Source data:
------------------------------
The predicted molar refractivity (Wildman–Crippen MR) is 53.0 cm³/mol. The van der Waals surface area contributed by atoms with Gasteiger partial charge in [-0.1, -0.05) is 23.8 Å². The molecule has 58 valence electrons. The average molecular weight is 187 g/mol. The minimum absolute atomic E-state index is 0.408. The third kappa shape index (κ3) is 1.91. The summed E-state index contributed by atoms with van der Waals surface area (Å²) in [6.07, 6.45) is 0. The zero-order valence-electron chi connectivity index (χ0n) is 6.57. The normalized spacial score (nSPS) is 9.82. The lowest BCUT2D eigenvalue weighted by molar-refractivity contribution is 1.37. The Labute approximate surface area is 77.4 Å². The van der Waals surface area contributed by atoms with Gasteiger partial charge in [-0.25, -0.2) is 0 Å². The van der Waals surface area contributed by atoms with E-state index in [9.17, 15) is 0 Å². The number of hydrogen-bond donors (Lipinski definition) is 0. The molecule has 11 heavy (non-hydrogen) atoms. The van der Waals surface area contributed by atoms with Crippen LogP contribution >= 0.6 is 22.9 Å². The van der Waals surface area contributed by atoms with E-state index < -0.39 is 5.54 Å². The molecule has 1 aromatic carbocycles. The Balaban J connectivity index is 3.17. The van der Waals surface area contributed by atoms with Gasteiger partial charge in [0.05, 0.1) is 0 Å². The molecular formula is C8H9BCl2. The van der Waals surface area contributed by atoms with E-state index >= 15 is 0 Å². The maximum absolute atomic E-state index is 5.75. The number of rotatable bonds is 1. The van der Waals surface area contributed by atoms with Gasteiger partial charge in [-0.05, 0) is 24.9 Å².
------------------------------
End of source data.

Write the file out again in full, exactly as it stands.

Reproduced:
The predicted molar refractivity (Wildman–Crippen MR) is 53.0 cm³/mol. The van der Waals surface area contributed by atoms with Gasteiger partial charge in [-0.1, -0.05) is 23.8 Å². The molecule has 58 valence electrons. The average molecular weight is 187 g/mol. The minimum absolute atomic E-state index is 0.408. The third kappa shape index (κ3) is 1.91. The summed E-state index contributed by atoms with van der Waals surface area (Å²) in [6.07, 6.45) is 0. The zero-order valence-electron chi connectivity index (χ0n) is 6.57. The normalized spacial score (nSPS) is 9.82. The lowest BCUT2D eigenvalue weighted by molar-refractivity contribution is 1.37. The Labute approximate surface area is 77.4 Å². The van der Waals surface area contributed by atoms with Gasteiger partial charge in [-0.25, -0.2) is 0 Å². The van der Waals surface area contributed by atoms with E-state index in [9.17, 15) is 0 Å². The number of hydrogen-bond donors (Lipinski definition) is 0. The molecule has 11 heavy (non-hydrogen) atoms. The van der Waals surface area contributed by atoms with Crippen LogP contribution >= 0.6 is 22.9 Å². The van der Waals surface area contributed by atoms with E-state index < -0.39 is 5.54 Å². The molecule has 1 aromatic carbocycles. The Balaban J connectivity index is 3.17. The van der Waals surface area contributed by atoms with Gasteiger partial charge in [0.05, 0.1) is 0 Å². The molecular formula is C8H9BCl2. The van der Waals surface area contributed by atoms with E-state index >= 15 is 0 Å². The maximum absolute atomic E-state index is 5.75. The number of rotatable bonds is 1. The van der Waals surface area contributed by atoms with Gasteiger partial charge in [-0.05, 0) is 24.9 Å².